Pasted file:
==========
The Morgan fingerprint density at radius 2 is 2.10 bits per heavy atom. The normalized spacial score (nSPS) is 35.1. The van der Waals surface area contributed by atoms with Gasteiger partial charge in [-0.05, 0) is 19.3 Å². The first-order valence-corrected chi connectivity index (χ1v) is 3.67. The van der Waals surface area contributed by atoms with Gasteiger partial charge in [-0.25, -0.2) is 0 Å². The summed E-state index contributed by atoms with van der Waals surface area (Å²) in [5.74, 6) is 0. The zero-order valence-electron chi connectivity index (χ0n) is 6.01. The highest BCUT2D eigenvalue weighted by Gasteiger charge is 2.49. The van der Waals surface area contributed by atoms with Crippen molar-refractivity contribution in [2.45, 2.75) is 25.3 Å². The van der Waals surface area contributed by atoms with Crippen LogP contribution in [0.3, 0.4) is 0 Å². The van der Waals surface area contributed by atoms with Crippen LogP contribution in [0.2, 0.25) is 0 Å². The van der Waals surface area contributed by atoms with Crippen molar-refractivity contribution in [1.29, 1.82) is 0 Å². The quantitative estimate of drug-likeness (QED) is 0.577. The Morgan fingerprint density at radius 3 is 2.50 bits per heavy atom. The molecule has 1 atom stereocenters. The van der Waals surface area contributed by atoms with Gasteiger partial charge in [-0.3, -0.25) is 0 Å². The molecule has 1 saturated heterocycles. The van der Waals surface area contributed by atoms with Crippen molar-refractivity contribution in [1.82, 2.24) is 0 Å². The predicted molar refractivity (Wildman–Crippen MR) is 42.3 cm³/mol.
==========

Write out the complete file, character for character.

The Morgan fingerprint density at radius 2 is 2.10 bits per heavy atom. The normalized spacial score (nSPS) is 35.1. The van der Waals surface area contributed by atoms with Gasteiger partial charge in [-0.05, 0) is 19.3 Å². The first-order valence-corrected chi connectivity index (χ1v) is 3.67. The van der Waals surface area contributed by atoms with Gasteiger partial charge in [-0.25, -0.2) is 0 Å². The summed E-state index contributed by atoms with van der Waals surface area (Å²) in [5.74, 6) is 0. The zero-order valence-electron chi connectivity index (χ0n) is 6.01. The highest BCUT2D eigenvalue weighted by Gasteiger charge is 2.49. The van der Waals surface area contributed by atoms with Crippen molar-refractivity contribution in [2.45, 2.75) is 25.3 Å². The van der Waals surface area contributed by atoms with Crippen LogP contribution in [0.3, 0.4) is 0 Å². The van der Waals surface area contributed by atoms with Crippen LogP contribution in [0.2, 0.25) is 0 Å². The van der Waals surface area contributed by atoms with Crippen molar-refractivity contribution in [1.29, 1.82) is 0 Å². The quantitative estimate of drug-likeness (QED) is 0.577. The Morgan fingerprint density at radius 3 is 2.50 bits per heavy atom. The molecule has 1 atom stereocenters. The van der Waals surface area contributed by atoms with Gasteiger partial charge in [-0.3, -0.25) is 0 Å². The molecule has 1 saturated heterocycles. The van der Waals surface area contributed by atoms with Crippen molar-refractivity contribution in [1.82, 2.24) is 0 Å². The predicted molar refractivity (Wildman–Crippen MR) is 42.3 cm³/mol.